In 1924, the state flower of South Carolina was named yellow jessamine (Gelsemium sempervirens). Other common names for this plant are trumpet vine, evening trumpet flower, and yellow and Carolina jasmine. Yellow jessamine is a robust, evergreen flowering vine native to the Southeast--It is attractive yet all parts of the plant are poisonous.
Jessamine is an evergreen vine that may be found all across the state, climbing trees, fences, and latticework. It blooms in late winter or early spring, heralding the arrival of warmer weather! Given enough space and wet, well-drained soil, this flower thrives in the sun and can develop rather quickly. They can cause an allergic reaction when touched, and eating them can be dangerous. Make sure you don't confuse them with flowers like honeysuckle, which have delicious, non-harmful nectar.
Carolina jessamine was chosen not only for its beauty and sweet fragrance, but also because it grows all over South Carolina and "its delicate flower suggests the purity of gold; its perpetual return out of the dead winter suggests the lesson of constancy in, loyalty to, and patriotism in the service of the State" (quote from South Carolina legislature).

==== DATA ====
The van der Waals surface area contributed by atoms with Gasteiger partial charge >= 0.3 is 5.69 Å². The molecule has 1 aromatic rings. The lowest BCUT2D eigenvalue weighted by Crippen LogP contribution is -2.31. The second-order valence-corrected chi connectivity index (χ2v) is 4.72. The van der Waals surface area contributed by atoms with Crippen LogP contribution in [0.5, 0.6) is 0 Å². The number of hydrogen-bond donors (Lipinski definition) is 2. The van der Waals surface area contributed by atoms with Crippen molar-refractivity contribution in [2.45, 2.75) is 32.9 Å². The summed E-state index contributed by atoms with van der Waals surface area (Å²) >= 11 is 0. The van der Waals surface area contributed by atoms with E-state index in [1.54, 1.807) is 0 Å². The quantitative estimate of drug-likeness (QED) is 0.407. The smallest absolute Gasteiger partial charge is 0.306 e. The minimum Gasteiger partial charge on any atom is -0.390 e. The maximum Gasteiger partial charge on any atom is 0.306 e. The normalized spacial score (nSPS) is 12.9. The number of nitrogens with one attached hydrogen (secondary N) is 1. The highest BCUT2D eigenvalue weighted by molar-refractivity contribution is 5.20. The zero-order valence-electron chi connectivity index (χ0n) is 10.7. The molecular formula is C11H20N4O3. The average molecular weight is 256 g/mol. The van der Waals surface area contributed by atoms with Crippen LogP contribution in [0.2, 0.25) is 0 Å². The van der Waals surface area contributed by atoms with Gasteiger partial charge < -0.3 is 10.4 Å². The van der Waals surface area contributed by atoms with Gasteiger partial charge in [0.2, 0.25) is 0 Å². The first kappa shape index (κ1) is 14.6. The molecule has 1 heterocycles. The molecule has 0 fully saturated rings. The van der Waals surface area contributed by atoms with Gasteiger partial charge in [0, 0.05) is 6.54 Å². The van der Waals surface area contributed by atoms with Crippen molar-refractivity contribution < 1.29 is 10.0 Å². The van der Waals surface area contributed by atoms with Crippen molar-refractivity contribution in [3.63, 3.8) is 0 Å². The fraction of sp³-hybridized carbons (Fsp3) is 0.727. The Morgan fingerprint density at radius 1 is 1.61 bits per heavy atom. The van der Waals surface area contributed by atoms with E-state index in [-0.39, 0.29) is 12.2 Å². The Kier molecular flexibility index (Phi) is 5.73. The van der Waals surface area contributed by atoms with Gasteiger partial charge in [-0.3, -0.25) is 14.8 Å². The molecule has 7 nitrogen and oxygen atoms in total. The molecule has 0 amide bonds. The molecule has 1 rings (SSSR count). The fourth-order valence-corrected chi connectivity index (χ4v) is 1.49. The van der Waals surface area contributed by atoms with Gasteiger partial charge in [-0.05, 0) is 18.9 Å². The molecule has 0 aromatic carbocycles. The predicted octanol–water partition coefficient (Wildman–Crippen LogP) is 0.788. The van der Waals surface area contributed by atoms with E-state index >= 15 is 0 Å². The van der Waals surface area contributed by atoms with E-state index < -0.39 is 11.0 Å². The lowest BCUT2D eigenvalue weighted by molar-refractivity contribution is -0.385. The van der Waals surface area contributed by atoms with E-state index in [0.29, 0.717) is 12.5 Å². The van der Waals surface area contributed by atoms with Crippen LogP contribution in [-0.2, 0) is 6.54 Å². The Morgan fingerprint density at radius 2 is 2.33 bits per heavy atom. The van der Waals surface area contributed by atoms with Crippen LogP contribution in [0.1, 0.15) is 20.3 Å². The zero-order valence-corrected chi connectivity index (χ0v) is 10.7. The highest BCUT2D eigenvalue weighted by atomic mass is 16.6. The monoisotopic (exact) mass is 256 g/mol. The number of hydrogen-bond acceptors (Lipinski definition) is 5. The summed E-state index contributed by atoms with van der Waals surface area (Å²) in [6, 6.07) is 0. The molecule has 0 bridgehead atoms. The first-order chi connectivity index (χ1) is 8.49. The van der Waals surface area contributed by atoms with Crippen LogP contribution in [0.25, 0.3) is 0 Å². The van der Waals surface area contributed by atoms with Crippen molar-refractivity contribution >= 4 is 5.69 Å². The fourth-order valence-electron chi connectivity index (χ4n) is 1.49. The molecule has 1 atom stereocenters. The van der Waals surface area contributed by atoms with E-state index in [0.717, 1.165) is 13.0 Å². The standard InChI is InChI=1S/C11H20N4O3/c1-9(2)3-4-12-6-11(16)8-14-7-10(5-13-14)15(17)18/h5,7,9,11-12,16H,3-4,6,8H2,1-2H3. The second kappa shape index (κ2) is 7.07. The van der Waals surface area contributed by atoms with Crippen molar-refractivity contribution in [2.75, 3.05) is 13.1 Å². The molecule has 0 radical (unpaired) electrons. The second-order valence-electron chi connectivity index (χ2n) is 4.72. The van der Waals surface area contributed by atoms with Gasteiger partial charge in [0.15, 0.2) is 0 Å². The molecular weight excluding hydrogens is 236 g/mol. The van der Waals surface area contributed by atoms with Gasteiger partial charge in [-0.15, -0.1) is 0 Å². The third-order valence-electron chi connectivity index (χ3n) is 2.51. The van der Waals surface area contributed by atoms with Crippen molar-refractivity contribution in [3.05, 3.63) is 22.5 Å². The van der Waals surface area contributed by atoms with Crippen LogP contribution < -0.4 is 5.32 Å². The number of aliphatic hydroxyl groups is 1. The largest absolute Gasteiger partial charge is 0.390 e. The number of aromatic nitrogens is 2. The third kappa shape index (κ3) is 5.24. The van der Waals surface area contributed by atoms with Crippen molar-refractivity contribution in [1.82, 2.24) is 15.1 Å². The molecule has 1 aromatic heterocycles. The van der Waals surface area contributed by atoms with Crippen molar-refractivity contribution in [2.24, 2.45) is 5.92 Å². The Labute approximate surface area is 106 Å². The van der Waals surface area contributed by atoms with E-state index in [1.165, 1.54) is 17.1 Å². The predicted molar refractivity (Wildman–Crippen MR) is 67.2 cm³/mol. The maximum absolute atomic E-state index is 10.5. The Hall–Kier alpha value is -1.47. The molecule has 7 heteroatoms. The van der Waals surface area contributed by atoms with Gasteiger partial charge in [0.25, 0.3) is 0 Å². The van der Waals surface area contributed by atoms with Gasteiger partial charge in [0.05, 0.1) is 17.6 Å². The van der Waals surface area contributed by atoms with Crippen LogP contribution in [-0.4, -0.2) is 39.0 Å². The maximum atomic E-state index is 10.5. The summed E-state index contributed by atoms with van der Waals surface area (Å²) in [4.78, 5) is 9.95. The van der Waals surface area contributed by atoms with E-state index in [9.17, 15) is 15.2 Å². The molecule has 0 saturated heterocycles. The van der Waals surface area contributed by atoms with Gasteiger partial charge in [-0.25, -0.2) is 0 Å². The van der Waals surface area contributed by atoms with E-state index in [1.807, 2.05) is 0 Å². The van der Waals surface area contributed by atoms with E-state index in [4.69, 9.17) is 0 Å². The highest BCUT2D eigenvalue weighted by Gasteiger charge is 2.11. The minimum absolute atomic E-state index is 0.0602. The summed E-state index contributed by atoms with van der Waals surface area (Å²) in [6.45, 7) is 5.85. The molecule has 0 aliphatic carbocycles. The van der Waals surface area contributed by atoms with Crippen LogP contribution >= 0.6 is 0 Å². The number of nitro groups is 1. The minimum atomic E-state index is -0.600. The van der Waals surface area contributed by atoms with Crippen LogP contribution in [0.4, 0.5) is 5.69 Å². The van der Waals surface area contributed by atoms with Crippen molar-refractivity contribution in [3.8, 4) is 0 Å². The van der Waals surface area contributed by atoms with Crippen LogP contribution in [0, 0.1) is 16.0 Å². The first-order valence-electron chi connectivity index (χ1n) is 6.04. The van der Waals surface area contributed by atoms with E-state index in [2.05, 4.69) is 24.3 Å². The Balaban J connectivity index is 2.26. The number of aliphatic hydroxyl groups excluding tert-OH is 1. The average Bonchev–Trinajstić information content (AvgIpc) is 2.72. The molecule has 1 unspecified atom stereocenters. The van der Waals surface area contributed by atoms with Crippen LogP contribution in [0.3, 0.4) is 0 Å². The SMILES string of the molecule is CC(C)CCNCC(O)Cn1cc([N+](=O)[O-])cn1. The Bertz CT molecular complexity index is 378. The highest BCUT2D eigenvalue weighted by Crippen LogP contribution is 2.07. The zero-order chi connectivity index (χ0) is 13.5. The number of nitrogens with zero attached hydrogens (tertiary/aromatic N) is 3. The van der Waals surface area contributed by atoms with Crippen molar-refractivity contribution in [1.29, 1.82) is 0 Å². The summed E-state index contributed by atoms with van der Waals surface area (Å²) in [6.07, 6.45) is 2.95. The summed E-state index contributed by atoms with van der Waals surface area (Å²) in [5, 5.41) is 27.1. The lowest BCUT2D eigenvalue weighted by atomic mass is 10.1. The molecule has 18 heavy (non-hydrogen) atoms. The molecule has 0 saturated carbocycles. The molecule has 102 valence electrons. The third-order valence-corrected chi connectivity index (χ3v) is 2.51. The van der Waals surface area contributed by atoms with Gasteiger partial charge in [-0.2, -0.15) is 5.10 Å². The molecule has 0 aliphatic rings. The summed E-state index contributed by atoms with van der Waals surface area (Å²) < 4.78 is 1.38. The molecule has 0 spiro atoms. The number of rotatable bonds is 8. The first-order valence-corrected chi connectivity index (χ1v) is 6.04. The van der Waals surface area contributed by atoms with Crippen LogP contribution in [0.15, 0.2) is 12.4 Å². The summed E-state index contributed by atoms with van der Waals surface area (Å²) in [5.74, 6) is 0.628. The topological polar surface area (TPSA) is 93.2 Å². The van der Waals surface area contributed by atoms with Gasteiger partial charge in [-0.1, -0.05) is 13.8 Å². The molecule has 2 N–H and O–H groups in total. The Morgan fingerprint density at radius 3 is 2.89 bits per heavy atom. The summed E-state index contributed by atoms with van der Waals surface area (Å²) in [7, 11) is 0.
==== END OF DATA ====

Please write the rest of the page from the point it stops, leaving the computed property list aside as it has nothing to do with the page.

The South Carolina quarter also features yellow jessamine. When the United States Mint decided to issue quarters for each state, it was determined that Yellow Jessamine, together with the palmetto tree and the Carolina Wren, would appear on South Carolina's quarter.
The essential oils of the Yellow jessamine plant are extracted for use in the perfume industry since the pleasant odor is difficult to reproduce synthetically. Herbalists have used yellow jessamine to heal eye diseases and as natural, fragrant hair oil.
Interested in seeing what your state's official flower is? Check out our blog post on the 50 Official State Flowers of America!
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